QST Atlas

When I joined Allied Steel & Wire, my first involvement was with the Tempcore process, and the qualification trials of the 40mm rebar. Over time I got to investigate the whole size range from 16mm to the upper limit of 40mm, as well as material from trials on higher strength materials, and from time to time, competitor’s material.

Wherever possible, I started to get in the habit of summarising the steel chemistry, quenching parameters, mechanical properties, the hardness profile across the bar diameter, and the corresponding microstructures, which formed part of their individual reports. And then it occurred to me that this set of summarised data could easily be compiled into what became the QST (Quench-and-Self Tempered) Atlas. Two typical examples are shown at the bottom of this blog.

The result of all these efforts ? Preciously little. It didn’t fit in any management-led scheme, it was just a metallurgist collating information of possible use for the future. The first problem was that this was in the days that all information was reported in paper copies, and the hope was that these paper copies were being held in a place where they would be consulted – optimistic ? Probably. It certainly didn’t help that this was not the days of servers, where information could be collated in a suitable format for easy analysis and wide distribution.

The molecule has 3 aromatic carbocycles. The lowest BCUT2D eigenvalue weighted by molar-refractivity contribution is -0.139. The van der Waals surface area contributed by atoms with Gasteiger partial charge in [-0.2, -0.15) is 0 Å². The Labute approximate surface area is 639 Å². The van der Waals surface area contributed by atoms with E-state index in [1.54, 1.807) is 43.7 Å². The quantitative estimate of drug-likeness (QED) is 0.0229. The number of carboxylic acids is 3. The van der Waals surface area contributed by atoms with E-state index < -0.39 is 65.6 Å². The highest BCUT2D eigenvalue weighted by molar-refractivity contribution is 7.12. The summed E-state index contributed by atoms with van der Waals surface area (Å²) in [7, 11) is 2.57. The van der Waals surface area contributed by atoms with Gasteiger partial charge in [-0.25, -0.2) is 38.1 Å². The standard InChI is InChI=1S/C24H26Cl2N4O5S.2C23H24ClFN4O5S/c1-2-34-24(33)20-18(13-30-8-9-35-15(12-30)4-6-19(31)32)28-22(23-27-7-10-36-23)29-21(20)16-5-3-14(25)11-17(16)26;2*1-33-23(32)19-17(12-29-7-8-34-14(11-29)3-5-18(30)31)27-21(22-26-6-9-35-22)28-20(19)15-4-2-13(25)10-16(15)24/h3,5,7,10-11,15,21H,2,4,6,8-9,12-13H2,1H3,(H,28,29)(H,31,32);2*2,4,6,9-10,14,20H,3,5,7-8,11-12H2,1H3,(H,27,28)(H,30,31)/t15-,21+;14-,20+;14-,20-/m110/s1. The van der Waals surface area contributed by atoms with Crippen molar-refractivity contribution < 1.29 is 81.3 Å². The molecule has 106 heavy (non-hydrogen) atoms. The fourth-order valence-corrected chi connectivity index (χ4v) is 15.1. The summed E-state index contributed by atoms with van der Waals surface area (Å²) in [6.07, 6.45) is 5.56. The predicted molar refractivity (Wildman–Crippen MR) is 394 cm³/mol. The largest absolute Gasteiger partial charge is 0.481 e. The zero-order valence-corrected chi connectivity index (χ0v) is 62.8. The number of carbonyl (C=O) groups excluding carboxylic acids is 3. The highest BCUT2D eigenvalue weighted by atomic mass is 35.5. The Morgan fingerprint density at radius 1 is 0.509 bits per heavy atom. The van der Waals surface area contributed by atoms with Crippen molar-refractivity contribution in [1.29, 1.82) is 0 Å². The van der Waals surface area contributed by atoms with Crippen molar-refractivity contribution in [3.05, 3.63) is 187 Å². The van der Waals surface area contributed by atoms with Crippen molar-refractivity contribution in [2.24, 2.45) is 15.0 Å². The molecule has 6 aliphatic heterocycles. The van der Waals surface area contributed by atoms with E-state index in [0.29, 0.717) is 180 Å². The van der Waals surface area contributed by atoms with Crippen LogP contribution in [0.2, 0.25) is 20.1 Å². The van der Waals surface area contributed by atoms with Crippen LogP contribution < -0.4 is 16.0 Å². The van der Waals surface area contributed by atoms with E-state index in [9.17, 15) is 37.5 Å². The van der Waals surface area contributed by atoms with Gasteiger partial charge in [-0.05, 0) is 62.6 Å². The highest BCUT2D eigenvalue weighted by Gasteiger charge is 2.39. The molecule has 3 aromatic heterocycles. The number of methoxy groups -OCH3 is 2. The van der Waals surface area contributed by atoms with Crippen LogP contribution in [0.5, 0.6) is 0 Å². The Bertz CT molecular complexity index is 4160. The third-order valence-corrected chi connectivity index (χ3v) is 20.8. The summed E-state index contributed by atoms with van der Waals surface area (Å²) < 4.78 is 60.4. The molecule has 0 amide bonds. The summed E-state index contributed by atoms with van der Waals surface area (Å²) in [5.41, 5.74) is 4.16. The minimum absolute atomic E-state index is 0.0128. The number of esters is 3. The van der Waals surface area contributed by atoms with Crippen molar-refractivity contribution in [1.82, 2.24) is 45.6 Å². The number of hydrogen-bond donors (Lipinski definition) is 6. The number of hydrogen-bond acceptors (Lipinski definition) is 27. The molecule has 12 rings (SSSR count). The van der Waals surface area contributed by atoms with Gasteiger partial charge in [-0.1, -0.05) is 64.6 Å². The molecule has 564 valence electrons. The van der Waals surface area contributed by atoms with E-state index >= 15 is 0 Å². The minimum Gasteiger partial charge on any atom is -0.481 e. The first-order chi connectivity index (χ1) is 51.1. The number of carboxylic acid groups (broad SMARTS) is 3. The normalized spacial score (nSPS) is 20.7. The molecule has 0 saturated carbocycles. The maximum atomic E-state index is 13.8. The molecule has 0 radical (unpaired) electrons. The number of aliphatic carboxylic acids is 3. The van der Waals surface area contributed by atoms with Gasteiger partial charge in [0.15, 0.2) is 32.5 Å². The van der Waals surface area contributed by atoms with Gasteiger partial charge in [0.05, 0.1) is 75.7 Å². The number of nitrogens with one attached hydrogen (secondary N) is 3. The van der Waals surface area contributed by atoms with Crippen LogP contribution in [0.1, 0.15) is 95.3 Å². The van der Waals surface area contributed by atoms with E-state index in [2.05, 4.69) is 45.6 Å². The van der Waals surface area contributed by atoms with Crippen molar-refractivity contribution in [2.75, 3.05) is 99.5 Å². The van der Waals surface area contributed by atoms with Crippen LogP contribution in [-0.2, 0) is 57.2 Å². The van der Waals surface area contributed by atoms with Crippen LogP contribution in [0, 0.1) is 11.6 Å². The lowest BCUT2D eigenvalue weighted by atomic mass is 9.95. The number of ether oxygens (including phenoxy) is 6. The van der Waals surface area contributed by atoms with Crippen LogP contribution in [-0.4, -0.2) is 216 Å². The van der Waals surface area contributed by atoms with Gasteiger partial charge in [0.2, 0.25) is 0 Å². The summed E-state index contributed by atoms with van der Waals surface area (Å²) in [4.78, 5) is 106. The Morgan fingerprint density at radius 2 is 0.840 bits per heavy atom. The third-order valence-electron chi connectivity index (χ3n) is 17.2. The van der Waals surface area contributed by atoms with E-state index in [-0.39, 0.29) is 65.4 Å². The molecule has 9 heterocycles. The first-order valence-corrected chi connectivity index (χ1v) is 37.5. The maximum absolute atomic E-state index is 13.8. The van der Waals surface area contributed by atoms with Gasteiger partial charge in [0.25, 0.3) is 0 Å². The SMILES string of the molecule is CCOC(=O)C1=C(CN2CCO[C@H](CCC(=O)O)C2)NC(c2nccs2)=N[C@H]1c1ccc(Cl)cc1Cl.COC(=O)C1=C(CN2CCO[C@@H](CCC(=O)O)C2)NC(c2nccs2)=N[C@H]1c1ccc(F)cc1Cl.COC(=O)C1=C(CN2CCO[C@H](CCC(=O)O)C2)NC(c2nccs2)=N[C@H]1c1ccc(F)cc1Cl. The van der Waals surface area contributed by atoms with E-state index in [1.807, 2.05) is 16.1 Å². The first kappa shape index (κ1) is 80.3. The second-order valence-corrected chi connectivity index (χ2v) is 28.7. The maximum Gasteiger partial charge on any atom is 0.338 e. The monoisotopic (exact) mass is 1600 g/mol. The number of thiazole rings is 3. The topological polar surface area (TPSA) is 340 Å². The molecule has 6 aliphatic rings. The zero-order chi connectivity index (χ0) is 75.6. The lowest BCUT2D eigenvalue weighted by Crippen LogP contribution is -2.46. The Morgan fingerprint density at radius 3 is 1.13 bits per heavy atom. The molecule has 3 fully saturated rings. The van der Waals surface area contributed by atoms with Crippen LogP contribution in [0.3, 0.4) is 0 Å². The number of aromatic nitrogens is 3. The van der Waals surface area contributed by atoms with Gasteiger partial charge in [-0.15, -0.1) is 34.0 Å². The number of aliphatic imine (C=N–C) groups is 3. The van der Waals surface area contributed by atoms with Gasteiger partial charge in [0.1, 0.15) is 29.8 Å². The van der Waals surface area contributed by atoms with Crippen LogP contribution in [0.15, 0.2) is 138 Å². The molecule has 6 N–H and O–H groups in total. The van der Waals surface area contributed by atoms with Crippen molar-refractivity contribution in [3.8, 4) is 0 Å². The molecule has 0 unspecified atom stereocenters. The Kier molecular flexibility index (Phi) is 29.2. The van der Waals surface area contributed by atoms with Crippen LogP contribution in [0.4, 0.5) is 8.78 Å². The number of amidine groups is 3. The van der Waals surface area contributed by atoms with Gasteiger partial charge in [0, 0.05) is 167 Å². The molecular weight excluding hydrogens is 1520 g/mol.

On top of that, the report came out when the days of the bar mill were numbered, and as such the Tempcore process was on its way out, together with any information that pertained to it.

Still, I can’t help but think that if AS&W had made better use of its metallurgists, and they were allowed to work closer with the production managers to mark the direction in which developments would lead, then this atlas might have been something that people wanted to use and peruse, with a view of making a better informed use of the Tempcore process. Maybe trials to see if the process could be sped up, or the quench flow rate modified, or the deformation pattern for each stand better understood.

In short, if all those factors had been in place, this could have represented a highlight of my career. As it was, it was all too little, too little – with as little impact as a drop in the ocean.

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